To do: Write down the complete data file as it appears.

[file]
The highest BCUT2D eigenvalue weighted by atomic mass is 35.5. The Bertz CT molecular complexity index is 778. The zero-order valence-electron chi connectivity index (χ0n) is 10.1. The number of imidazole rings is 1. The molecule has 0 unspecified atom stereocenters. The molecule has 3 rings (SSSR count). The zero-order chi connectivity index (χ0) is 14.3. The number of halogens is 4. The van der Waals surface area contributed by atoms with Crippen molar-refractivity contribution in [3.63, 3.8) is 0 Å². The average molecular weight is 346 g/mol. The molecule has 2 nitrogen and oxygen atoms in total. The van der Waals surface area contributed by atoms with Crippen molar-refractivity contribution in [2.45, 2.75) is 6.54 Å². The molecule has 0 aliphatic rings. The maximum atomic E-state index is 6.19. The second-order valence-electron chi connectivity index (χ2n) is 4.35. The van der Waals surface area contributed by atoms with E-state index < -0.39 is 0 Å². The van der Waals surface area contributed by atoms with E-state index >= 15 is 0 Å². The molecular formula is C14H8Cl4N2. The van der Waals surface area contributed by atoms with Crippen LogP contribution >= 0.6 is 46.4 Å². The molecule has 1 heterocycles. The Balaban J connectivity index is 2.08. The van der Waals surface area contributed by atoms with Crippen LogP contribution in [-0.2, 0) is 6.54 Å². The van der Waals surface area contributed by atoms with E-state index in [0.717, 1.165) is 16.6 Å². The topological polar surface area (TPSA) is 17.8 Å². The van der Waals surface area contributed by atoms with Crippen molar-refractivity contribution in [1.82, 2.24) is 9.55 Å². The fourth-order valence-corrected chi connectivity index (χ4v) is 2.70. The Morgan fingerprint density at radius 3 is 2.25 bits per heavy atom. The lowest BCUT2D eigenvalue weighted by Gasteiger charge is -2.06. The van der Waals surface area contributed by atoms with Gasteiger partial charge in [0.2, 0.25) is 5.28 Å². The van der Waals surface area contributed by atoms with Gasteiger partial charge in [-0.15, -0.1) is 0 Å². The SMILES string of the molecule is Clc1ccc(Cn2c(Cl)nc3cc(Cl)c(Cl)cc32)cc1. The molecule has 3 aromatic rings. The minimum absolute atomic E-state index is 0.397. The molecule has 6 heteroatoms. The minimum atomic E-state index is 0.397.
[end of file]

The highest BCUT2D eigenvalue weighted by atomic mass is 35.5. The Bertz CT molecular complexity index is 778. The zero-order valence-electron chi connectivity index (χ0n) is 10.1. The number of imidazole rings is 1. The molecule has 0 unspecified atom stereocenters. The molecule has 3 rings (SSSR count). The zero-order chi connectivity index (χ0) is 14.3. The number of halogens is 4. The van der Waals surface area contributed by atoms with Crippen molar-refractivity contribution in [3.63, 3.8) is 0 Å². The average molecular weight is 346 g/mol. The molecule has 2 nitrogen and oxygen atoms in total. The van der Waals surface area contributed by atoms with Crippen molar-refractivity contribution in [2.45, 2.75) is 6.54 Å². The molecule has 0 aliphatic rings. The maximum atomic E-state index is 6.19. The second-order valence-electron chi connectivity index (χ2n) is 4.35. The van der Waals surface area contributed by atoms with E-state index < -0.39 is 0 Å². The van der Waals surface area contributed by atoms with E-state index >= 15 is 0 Å². The molecular formula is C14H8Cl4N2. The van der Waals surface area contributed by atoms with Crippen LogP contribution >= 0.6 is 46.4 Å². The molecule has 1 heterocycles. The Balaban J connectivity index is 2.08. The van der Waals surface area contributed by atoms with Crippen LogP contribution in [-0.2, 0) is 6.54 Å². The van der Waals surface area contributed by atoms with E-state index in [0.717, 1.165) is 16.6 Å². The topological polar surface area (TPSA) is 17.8 Å². The van der Waals surface area contributed by atoms with Crippen molar-refractivity contribution in [1.82, 2.24) is 9.55 Å². The fourth-order valence-corrected chi connectivity index (χ4v) is 2.70. The Morgan fingerprint density at radius 3 is 2.25 bits per heavy atom. The lowest BCUT2D eigenvalue weighted by Gasteiger charge is -2.06. The van der Waals surface area contributed by atoms with Gasteiger partial charge in [0.2, 0.25) is 5.28 Å². The van der Waals surface area contributed by atoms with Gasteiger partial charge in [-0.15, -0.1) is 0 Å². The SMILES string of the molecule is Clc1ccc(Cn2c(Cl)nc3cc(Cl)c(Cl)cc32)cc1. The molecule has 3 aromatic rings. The minimum absolute atomic E-state index is 0.397. The molecule has 6 heteroatoms. The minimum atomic E-state index is 0.397.